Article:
As is often the case, I am working on the Fourth of July... it's not a bad deal, it's only a four-hour shift on top of my usual full-time workload, and I'm getting double-pay. Ordinarily, I have Mondays off, but all of our sites are open so it's 'all hands on deck' for my four-man department. It's a pretty cushy gig- I show up towards the end of the regular hours of operation to lock everything up, and I'll stick around the site after clocking out so I can catch a glimpse of some fireworks displays without having to deal with any crowds or traffic.
Not everybody has it so cushy, there are plenty of people working in rough, service jobs (here's where I note that I don't always have it so cushy- the basement of one of our buildings flooded when a torrential thunderstorm caused storm sewers to back up, and I had to deal with an unpleasant slog). These people are essential personal, the people who form the bedrock upon which our economy is built- pumpers of gas, stockers of groceries... the people who provide the necessities that the 9 to 5 crowd need to thrive.
One of my all-time favorite songs is The Fourth of July by LA's X, which is written from the standpoint of a man who has to work a low paying job on the Fourth, and whose relationship with his wife or girlfriend is suffering from economic uncertainty and a paucity of hope:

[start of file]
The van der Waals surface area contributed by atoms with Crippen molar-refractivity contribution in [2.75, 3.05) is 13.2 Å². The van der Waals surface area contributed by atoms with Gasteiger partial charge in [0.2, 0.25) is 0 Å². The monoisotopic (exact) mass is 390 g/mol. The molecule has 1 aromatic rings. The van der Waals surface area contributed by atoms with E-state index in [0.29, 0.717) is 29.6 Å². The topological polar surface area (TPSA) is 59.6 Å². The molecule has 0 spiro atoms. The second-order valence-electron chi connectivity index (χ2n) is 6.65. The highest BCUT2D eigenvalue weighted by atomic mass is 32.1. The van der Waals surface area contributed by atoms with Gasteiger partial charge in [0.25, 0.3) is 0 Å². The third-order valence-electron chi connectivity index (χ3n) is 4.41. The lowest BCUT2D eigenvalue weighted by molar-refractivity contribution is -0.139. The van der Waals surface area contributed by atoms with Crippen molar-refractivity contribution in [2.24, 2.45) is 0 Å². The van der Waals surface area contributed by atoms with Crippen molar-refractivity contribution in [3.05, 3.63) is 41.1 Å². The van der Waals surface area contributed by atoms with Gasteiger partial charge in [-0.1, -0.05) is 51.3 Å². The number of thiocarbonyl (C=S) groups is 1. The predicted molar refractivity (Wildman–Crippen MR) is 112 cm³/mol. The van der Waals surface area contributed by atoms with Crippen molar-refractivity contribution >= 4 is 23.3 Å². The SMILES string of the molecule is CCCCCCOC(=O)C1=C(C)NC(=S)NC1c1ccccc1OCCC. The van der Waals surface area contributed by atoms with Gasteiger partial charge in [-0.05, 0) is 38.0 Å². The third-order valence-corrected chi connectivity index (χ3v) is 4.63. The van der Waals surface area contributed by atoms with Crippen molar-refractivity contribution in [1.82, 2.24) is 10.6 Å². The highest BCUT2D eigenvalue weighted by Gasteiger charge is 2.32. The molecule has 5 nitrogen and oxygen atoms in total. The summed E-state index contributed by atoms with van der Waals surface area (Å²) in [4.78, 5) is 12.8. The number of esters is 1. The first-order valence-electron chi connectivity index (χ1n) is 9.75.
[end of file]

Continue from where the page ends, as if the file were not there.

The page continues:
She's waiting for me when I get home from work
Oh,but things just ain't the same
She turns out the light and cries in the dark
Won't answer when I call her name
Here's a live version of the song from, appropriately enough, 1986's Farm Aid concert:
I've always believed that the song ends on a bit of an optimistic note, a feeling that the couple has a chance of making it, even though it won't be easy. It's certainly not a sugary view of our society, but it captures an essential grit that I feel that hasn't been beaten out of people. Here's a salute to all of those folks who have to work today, especially those of you who don't have a cushy workday.